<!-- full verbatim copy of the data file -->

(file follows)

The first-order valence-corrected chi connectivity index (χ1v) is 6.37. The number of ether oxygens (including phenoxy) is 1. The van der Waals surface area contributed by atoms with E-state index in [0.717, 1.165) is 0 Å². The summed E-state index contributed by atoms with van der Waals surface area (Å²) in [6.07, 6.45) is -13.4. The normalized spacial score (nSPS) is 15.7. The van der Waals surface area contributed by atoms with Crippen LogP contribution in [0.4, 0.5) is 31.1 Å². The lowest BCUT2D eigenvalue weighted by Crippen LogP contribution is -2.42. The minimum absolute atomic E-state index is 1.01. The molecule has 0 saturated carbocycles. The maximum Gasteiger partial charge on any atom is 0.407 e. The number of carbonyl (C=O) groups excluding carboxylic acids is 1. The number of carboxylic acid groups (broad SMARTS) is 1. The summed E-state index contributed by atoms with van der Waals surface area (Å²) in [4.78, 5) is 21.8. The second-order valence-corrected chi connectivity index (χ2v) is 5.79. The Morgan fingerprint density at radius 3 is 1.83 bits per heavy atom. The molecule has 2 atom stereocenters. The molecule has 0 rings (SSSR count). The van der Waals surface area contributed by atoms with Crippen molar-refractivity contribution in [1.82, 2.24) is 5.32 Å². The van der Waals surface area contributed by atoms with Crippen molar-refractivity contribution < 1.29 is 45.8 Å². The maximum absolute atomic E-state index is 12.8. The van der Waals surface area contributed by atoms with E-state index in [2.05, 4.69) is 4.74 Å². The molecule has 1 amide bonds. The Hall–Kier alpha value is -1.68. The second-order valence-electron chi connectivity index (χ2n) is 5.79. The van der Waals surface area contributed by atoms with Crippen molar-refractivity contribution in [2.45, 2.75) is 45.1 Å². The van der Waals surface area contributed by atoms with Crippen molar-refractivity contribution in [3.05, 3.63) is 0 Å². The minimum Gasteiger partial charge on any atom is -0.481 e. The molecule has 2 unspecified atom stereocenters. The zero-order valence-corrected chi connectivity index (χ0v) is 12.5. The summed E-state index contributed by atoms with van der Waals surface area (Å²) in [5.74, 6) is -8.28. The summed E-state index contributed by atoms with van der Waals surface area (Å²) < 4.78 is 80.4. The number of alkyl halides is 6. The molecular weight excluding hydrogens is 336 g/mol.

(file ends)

The first-order valence-corrected chi connectivity index (χ1v) is 6.37. The number of ether oxygens (including phenoxy) is 1. The van der Waals surface area contributed by atoms with E-state index in [0.717, 1.165) is 0 Å². The summed E-state index contributed by atoms with van der Waals surface area (Å²) in [6.07, 6.45) is -13.4. The normalized spacial score (nSPS) is 15.7. The van der Waals surface area contributed by atoms with Crippen LogP contribution in [0.4, 0.5) is 31.1 Å². The lowest BCUT2D eigenvalue weighted by Crippen LogP contribution is -2.42. The minimum absolute atomic E-state index is 1.01. The molecule has 0 saturated carbocycles. The maximum Gasteiger partial charge on any atom is 0.407 e. The number of carbonyl (C=O) groups excluding carboxylic acids is 1. The number of carboxylic acid groups (broad SMARTS) is 1. The summed E-state index contributed by atoms with van der Waals surface area (Å²) in [4.78, 5) is 21.8. The second-order valence-corrected chi connectivity index (χ2v) is 5.79. The Morgan fingerprint density at radius 3 is 1.83 bits per heavy atom. The molecule has 2 atom stereocenters. The molecule has 0 rings (SSSR count). The van der Waals surface area contributed by atoms with Crippen molar-refractivity contribution in [1.82, 2.24) is 5.32 Å². The van der Waals surface area contributed by atoms with Crippen molar-refractivity contribution < 1.29 is 45.8 Å². The maximum absolute atomic E-state index is 12.8. The van der Waals surface area contributed by atoms with E-state index in [2.05, 4.69) is 4.74 Å². The molecule has 1 amide bonds. The Hall–Kier alpha value is -1.68. The second-order valence-electron chi connectivity index (χ2n) is 5.79. The van der Waals surface area contributed by atoms with Crippen molar-refractivity contribution in [2.45, 2.75) is 45.1 Å². The van der Waals surface area contributed by atoms with Crippen molar-refractivity contribution in [3.05, 3.63) is 0 Å². The minimum Gasteiger partial charge on any atom is -0.481 e. The molecule has 2 unspecified atom stereocenters. The zero-order valence-corrected chi connectivity index (χ0v) is 12.5. The summed E-state index contributed by atoms with van der Waals surface area (Å²) in [5.74, 6) is -8.28. The summed E-state index contributed by atoms with van der Waals surface area (Å²) < 4.78 is 80.4. The number of alkyl halides is 6. The molecular weight excluding hydrogens is 336 g/mol.